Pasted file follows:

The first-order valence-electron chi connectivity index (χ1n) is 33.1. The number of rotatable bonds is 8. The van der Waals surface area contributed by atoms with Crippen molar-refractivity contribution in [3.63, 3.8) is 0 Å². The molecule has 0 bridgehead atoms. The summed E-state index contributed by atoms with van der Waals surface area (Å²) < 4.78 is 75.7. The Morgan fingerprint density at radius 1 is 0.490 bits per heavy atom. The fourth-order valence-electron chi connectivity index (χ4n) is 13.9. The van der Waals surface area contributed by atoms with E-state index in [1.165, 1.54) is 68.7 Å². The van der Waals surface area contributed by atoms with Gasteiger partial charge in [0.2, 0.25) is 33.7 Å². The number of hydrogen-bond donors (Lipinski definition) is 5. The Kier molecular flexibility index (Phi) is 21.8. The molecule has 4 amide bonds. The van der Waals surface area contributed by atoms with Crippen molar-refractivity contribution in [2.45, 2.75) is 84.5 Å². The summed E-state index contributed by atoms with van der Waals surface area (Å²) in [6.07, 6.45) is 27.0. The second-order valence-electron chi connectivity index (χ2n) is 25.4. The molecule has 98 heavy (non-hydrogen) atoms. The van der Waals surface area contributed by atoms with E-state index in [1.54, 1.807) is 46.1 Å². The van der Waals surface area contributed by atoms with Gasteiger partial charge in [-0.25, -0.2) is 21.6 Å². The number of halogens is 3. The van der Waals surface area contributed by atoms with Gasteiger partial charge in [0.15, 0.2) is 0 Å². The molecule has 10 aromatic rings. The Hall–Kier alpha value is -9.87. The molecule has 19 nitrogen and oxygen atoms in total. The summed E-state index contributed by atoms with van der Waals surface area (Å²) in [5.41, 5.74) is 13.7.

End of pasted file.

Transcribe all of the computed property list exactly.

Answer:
The first-order valence-electron chi connectivity index (χ1n) is 33.1. The number of rotatable bonds is 8. The van der Waals surface area contributed by atoms with Crippen molar-refractivity contribution in [3.63, 3.8) is 0 Å². The molecule has 0 bridgehead atoms. The summed E-state index contributed by atoms with van der Waals surface area (Å²) < 4.78 is 75.7. The Morgan fingerprint density at radius 1 is 0.490 bits per heavy atom. The fourth-order valence-electron chi connectivity index (χ4n) is 13.9. The van der Waals surface area contributed by atoms with E-state index in [1.165, 1.54) is 68.7 Å². The van der Waals surface area contributed by atoms with Gasteiger partial charge in [0.2, 0.25) is 33.7 Å². The number of hydrogen-bond donors (Lipinski definition) is 5. The Kier molecular flexibility index (Phi) is 21.8. The molecule has 4 amide bonds. The van der Waals surface area contributed by atoms with Crippen molar-refractivity contribution in [2.45, 2.75) is 84.5 Å². The summed E-state index contributed by atoms with van der Waals surface area (Å²) in [6.07, 6.45) is 27.0. The second-order valence-electron chi connectivity index (χ2n) is 25.4. The molecule has 98 heavy (non-hydrogen) atoms. The van der Waals surface area contributed by atoms with E-state index in [1.54, 1.807) is 46.1 Å². The van der Waals surface area contributed by atoms with Gasteiger partial charge in [-0.25, -0.2) is 21.6 Å². The number of halogens is 3. The van der Waals surface area contributed by atoms with Gasteiger partial charge in [0.15, 0.2) is 0 Å². The molecule has 10 aromatic rings. The Hall–Kier alpha value is -9.87. The molecule has 19 nitrogen and oxygen atoms in total. The summed E-state index contributed by atoms with van der Waals surface area (Å²) in [5.41, 5.74) is 13.7.